by Ken Lain, the mountain gardener
There are lots of annuals grown for their foliage, like coleuses and caladiums. Blooming plants remain the most popular annuals. That’s because annual plants repeatedly bloom, giving undemanding joyous color throughout our warm months. They are intended to deliver season-long color and then be added to the compost pile as we head into winter. There’s nothing like a container of annuals to brighten a porch or a deck through the spring season!
Plant breeders have done a fabulous job creating flowers that bloom non-stop with little to no help from their gardeners. Whether old classics or new designer styles, these 3 tips keep your annuals looking fresh while blooming.
#1 What, When, Where to Plant
Look for young, bushy plants that have many flower buds. Young plants acclimate better in the garden than pot-bound plants already producing seed.
Choose annual plants to fit your garden’s growing conditions. Sun-loving plants need 6+ hours of sun, or they will st-r-e-tch reaching for more light. Shade lovers want no more than six hours of sun; no amount of water keeps them from baking in our mountain sun. Shade plants just aren’t meant to tolerate the stress of mountain heat.
Plant spring annuals now! Don’t let them outgrow their pots. They need time to adjust to the garden while young. Water immediately with Root & Grow after planting, even if rain is predicted. This organic rooting solution stabilizes young plants and encourages deeper roots for more flowers.
#2 Water and Feed Often
Annuals don’t have deep root systems. Water whenever the soil feels dry about 1 inch below the surface. This is an excellent reason to own a Moisture Meter. Even drought-tolerant annuals bloom better with regular water. Daily watering in the heat of summer is not uncommon in mountain gardens.
Good potting soil retains water long enough for roots to soak it up while permitting any excess to drain away. Flowers need to breathe, as they tend to rot when sitting in wet soil. This is why good quality Potting Soil is essential, as it allows plants to grow without root rot.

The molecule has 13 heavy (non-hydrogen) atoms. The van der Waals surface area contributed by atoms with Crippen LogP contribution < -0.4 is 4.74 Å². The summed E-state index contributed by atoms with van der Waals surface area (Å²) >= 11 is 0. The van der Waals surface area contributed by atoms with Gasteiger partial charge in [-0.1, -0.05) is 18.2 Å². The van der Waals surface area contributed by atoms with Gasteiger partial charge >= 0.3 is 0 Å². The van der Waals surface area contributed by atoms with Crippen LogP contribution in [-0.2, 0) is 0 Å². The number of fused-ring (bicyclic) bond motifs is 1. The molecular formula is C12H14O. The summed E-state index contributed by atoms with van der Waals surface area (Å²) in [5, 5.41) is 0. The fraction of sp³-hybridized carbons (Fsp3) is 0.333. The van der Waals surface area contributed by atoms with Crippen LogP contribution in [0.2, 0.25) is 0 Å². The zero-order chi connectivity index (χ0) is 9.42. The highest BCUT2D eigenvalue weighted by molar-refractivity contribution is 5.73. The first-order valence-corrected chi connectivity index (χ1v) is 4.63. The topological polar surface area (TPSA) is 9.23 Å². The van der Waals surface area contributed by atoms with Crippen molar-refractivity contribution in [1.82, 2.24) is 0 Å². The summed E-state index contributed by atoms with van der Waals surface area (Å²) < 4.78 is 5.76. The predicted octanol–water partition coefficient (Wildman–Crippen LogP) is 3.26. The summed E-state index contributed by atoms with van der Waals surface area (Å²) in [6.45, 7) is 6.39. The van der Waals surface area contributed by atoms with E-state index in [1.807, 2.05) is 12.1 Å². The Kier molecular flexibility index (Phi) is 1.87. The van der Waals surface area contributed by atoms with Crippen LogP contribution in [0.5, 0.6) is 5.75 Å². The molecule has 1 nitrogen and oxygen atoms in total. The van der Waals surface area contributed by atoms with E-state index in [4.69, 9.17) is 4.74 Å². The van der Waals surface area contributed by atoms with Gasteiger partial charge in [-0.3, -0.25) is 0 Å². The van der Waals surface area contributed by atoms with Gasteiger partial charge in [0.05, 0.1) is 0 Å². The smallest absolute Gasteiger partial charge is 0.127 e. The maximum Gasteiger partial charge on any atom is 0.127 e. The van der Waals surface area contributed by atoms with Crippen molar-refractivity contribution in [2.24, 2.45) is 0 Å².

Annuals expend a lot of energy, setting buds and blooms. Feed your bloomers every two weeks with Flower Power 12-48-8 for outstanding color this spring.
The heat of some summer afternoons can leave blooming annuals wilting. Their flowers prefer a deep soak very early in the morning before the heat of the day.
I tend to mulch when volunteers from last season are up and growing in the gardens. A two-inch layer of Watters Premium Mulch keeps shallow roots moist and fresh. It inhibits weeds and dissuades previous year’s flower seeds from coming back.
#3 Groom and Pinch
Deadhead often. Remove faded flowers, and don’t let seed pods form. This is most important with plants that hold onto their spent blooms like geraniums, marigolds, pansies, petunias, salvias, snapdragons, sweet peas, and zinnias.
Many modern hybrids have been developed to be self-cleaning. Their faded flowers seem to disappear as new buds form and open. Don’t hesitate to ask a garden center’s expert if a particular plant needs pinching to set buds and become whole and lush.
my secret to impressive blooms: Two weeks before a backyard wedding, party, or event, clean up, deadhead, and trim your flowers. Then feed everything with Flower Power 12-48-8. Follow up 2 days before the party with the same plant food. Your flowers will be admired and enjoyed by everyone in attendance. Utilize this insider tip, and even you will be amazed at your garden results!
A Special Invitation
Watters Garden Center celebrates our 60th Spring Open House the weekend of March 11-13. Meet the growers that create Watters plants as they travel directly from the farm to share their insider tips and tricks of the trade. This year’s newest fruit trees, roses, flower baskets with unusual perennial colors are unveiled for the 2022 planting season. “It’s been fun growing up in the family business and watching the nursery grow with the community.” McKenzie Lain, 3rd generation owner.
Friday, March 11th, starts the celebration with a 3 pm Happy Hour only with plants. The Friday afternoon garden class kicks off our 2022 Spring Open House by showcasing the first blooming colors you have never seen until now: salvias, pansies, gaillardia, and more.
Saturday, March 12th features a free, fun, information-packed class and demonstration at 9:30 am. Participants learn directly from the growers in the know about the newest plants, local favorites, and tricks of the trade for a more successful garden this spring. Experts are on hand to help with container gardens, local pest issues, rose and vegetable questions all weekend!
Sunday, March 13th – Ken and Lisa Watters-Lain, Mountain Gardener radio show, is live at the garden center and sharing their garden secrets from 10 to 2 pm.
“Gardeners will simply fall in love with this year’s colors,” says Lisa Watters-Lain, 2nd generation owner. This weekend-long event is open to the garden public.
Until next week, I’ll be helping gardeners with the best flowers here at Watters Garden Center.